"Equal Pay Day" is December 31st

…if you consider occupation, hours worked, experience, education, job security, work safety, working conditions, and continuous length of time in the workplace. None of which factor into the feminist mythology of “equal pay day.”

For Equal Pay Day: Evidence of employers paying women 19.5% less than men for the same work is as elusive as Bigfoot sightings

If women did the same work as well or better than men for lower compensation, why would the patriarchal capitalist oppressors hire men?

Put another way, women as a group would rather have a Masters in Education than in Engineering.

An Analysis of Reasons for the Disparity in Wages Between Men and Women

In a decade, I’ve become tired of writing about the lie of the “wage gap.” So, here’s all the information you need to make an informed decision. Call it an appeal to the authority of the United States Bureau of Labor Statistics.

To do equal work, on average, women would have to toil 7 hours more per week, increase their exposure to job related injury and death by a factor of 13 and substantially increase their risk of being laid off during economic downturns.

The “wage gap” promoters ignore such relevant variables as industry, occupation, continuous years in the workforce, level of education, field of study and experience. No significant study has ever found that women with the same education and experience, who work the same number of hours, earn less than their male colleagues.

There is no wage gap.

Equal pay

TOC hasn’t noted these feminist fantasies for awhile, so… The Equal Pay Day Reality Check


And check out Carpe Diem’s note:

1. On average, men work 5.6 more hours per week than women—the equivalent of seven additional weeks of full-time work per year (see chart above). That would put “Equal Work Day” at the end of February, symbolizing how far the average women would have to work into 2010 to equal the same number of hours that the average man worked in 2009.

2. The unemployment rate for men has been greater than the jobless rate for women for the last 40 months, and job losses during the depth of the last recession were four times greater for men.

3. There were 1,277 male occupational fatalities in 2008 for every 100 female work-related deaths, a ratio of almost 13:1.

An important question then for women on Equal Pay Day: Would perfect labor market equality really be worth it if it meant working 280 more hours per year, having a much greater chance of being unemployed during recessions, and being significantly more exposed to work-related injury and death?

Maybe they would, but they never mention it.

Wage Gaffe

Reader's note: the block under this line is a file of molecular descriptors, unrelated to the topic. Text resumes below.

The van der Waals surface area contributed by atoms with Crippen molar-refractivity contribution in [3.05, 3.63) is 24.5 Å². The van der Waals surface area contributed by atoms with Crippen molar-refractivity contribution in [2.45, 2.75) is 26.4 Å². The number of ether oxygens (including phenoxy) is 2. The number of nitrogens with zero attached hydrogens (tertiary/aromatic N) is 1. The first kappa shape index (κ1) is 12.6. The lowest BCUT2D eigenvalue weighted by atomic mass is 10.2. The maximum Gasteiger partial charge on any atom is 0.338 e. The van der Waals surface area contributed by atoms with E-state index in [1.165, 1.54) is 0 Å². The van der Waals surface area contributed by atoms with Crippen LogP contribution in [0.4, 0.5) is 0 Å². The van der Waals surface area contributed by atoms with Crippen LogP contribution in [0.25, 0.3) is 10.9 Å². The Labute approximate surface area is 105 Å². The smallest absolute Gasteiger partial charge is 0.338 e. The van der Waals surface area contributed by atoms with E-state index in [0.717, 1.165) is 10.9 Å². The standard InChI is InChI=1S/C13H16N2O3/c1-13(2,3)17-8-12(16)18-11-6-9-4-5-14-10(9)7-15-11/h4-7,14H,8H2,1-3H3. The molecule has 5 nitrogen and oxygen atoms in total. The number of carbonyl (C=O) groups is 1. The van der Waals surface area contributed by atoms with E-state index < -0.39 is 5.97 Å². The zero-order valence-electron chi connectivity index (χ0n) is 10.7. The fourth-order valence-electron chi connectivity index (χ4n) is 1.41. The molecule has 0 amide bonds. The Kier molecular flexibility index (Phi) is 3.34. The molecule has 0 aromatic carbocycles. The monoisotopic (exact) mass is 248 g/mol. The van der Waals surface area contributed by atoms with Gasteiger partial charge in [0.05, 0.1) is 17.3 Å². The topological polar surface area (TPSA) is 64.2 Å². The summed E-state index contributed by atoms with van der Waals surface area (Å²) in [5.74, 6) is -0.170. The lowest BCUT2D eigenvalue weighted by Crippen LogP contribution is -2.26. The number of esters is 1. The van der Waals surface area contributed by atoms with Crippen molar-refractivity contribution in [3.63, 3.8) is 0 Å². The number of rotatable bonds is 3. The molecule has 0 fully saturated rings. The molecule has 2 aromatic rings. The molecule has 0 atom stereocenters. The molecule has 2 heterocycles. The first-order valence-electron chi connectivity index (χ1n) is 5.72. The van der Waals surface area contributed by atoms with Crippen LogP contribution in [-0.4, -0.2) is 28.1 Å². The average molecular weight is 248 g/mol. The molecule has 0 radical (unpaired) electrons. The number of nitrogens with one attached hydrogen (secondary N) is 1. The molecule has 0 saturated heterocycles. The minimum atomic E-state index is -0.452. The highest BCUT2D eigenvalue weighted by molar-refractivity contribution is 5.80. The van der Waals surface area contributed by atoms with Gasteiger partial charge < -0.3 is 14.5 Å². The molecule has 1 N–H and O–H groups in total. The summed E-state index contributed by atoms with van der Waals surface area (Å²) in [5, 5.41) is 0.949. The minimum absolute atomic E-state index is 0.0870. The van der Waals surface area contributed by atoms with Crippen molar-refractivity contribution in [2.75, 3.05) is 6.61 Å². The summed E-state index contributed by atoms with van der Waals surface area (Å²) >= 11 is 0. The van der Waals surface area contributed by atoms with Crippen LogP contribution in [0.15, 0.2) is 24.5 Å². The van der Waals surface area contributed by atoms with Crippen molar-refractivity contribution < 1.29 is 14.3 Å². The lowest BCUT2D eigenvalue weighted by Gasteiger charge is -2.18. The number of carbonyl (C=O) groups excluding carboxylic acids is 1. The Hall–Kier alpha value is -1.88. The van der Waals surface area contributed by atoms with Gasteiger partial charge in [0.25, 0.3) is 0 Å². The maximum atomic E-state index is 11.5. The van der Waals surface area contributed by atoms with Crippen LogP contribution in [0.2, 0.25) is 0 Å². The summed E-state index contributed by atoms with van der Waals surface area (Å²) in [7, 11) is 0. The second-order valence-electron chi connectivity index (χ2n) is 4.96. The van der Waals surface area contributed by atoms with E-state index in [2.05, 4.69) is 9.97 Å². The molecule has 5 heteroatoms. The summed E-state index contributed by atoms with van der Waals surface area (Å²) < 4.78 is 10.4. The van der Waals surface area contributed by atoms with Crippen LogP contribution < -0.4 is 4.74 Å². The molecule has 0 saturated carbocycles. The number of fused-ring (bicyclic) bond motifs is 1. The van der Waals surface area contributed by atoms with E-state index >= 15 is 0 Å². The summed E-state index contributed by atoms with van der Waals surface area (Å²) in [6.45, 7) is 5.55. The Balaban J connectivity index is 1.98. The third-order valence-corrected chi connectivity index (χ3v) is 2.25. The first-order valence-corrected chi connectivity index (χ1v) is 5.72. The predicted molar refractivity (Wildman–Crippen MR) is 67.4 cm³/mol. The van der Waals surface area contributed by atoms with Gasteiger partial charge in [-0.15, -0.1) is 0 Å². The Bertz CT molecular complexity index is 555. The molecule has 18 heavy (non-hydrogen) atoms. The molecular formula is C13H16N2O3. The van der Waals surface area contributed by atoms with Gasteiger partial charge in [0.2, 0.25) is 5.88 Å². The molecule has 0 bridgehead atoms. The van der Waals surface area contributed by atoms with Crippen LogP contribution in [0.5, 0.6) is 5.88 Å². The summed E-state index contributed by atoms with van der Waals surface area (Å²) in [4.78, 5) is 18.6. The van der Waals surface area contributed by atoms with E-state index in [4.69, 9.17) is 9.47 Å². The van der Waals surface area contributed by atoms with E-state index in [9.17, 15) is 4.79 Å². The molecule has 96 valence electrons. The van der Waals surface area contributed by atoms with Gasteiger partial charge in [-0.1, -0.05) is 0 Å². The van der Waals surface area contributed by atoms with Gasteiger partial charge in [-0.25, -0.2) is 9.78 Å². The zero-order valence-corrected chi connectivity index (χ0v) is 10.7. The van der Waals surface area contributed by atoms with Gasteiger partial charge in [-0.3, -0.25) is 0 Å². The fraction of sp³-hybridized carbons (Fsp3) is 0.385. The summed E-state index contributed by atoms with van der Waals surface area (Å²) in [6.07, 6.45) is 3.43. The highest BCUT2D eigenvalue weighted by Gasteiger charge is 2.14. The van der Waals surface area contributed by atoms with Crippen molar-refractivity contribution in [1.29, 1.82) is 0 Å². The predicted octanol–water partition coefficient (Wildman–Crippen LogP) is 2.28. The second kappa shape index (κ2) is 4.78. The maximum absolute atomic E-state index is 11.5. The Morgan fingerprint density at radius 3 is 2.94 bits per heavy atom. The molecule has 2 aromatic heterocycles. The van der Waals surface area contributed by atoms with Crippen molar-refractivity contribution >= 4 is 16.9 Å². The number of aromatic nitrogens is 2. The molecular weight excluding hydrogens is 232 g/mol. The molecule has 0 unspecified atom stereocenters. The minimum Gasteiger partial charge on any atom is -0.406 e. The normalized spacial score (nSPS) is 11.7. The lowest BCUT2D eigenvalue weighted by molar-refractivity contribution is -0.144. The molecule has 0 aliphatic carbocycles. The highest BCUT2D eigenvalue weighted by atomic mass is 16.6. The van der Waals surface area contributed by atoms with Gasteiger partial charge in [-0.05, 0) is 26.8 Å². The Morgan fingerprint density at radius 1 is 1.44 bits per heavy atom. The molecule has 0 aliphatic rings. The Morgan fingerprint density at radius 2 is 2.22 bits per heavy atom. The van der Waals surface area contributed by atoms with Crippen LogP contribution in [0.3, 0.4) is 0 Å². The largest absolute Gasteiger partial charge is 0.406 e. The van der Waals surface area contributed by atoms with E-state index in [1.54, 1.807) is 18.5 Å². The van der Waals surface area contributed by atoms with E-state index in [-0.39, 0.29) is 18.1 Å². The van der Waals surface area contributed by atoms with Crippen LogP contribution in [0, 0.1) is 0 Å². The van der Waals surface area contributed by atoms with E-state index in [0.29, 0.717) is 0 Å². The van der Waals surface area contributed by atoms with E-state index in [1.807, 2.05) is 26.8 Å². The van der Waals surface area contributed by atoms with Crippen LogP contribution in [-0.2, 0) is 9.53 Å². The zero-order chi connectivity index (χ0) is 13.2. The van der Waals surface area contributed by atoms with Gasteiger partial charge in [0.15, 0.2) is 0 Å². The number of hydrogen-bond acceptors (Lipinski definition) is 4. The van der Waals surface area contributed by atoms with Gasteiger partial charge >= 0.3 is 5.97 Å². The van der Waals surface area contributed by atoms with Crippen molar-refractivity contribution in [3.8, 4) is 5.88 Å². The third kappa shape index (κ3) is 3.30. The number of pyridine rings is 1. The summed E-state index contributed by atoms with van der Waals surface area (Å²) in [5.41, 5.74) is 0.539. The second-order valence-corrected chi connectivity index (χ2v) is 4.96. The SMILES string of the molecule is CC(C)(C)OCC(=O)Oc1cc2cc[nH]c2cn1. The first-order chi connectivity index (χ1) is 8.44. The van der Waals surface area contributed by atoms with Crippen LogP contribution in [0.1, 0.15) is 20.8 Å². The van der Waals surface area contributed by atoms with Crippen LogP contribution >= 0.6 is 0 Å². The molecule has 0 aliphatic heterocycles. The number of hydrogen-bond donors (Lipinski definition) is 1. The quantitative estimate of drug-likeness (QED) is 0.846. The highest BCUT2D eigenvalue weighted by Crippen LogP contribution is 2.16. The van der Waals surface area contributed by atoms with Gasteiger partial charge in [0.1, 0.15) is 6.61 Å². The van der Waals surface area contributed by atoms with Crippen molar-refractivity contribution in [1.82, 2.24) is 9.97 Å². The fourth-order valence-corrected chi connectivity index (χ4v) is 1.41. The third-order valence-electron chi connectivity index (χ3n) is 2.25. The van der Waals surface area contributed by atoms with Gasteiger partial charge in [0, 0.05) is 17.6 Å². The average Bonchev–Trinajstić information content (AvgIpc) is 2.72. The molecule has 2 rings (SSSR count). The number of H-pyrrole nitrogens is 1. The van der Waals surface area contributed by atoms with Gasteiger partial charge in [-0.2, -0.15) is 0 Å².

A letter I wrote to the Lansing State Journal appeared there on May 7th:

Gap claims hollow

It’s being reported women are paid less than men because employers discriminate against females. A paper from the American Association of University Women Educational Foundation is being used as evidence for this claim. An unreported statement from that study:

“After accounting for all factors known to affect wages, about one-quarter of the gap remains unexplained and may be attributed to discrimination.” In other words, three-fourths of the gap does not arise from discrimination, and we have no idea whether discrimination accounts for any part of the remainder. It may be that the AAUW’s bias leads it to reach a conclusion for which it has no evidence.

Evidence that a wage gap may not be attributed to discrimination by employers comes from June O’Neill, former director of the Congressional Budget Office and Baruch College economist: “For men and women who never marry and never have children, there is no earnings gap.”

Duane Hershberger

Today a discerning reader named Paul R. Neirink commented on it:

LSJ, hire reader

After reading Duane Hershberger’s May 7 letter, I could not help but think the LSJ really ought to hire Hershberger as a reporter.

His letters to the editor and occasional Viewpoints are consistently better written, more intelligent and better researched than any of the political propaganda regularly presented by the LSJ as legitimate news.

Paul R. Neirink
Grand Ledge

Thanks, Paul. Your letter did lead to two things. One, an OpEd submission to the LSJ I would otherwise have posted, and two, a link on the topic of the “wage gap.”

Equal Pay Day
By Ashley Herzog

An excerpt, but read the whole thing.

…First, the belief that employers get away with paying women 77 percent of what men make can only be explained by a lack of understanding of basic economic principles. If it were true, money-grubbing employers would hire only women, since it would lower costs and increase profits. We know that doesn’t happen, so feminists have invented a preposterous explanation: male businessmen care so much about keeping women “in their place” that they’re willing to lose money by hiring men. Is it just me, or do people like Donald Trump seem slightly more concerned with getting rich than maintaining patriarchy? Already, the pay gap theory has serious flaws.

Second, the 77 cents to the dollar figure is calculated by comparing the average salaries of all men to all women. It does not account for occupation, education, the number of hours worked, or the different roles that jobs play in men’s and women’s lives. The average woman earns less because she’s made different choices in life – a fact that feminists, despite all their caterwauling about the importance of “choice,” refuse to accept.

…no significant study has ever found that women with the same education and experience, who work the same number of hours, earn less than their male colleagues. Both O’Neill and Farrell identified several jobs where women actually out-earn men.

H/T Bizzyblog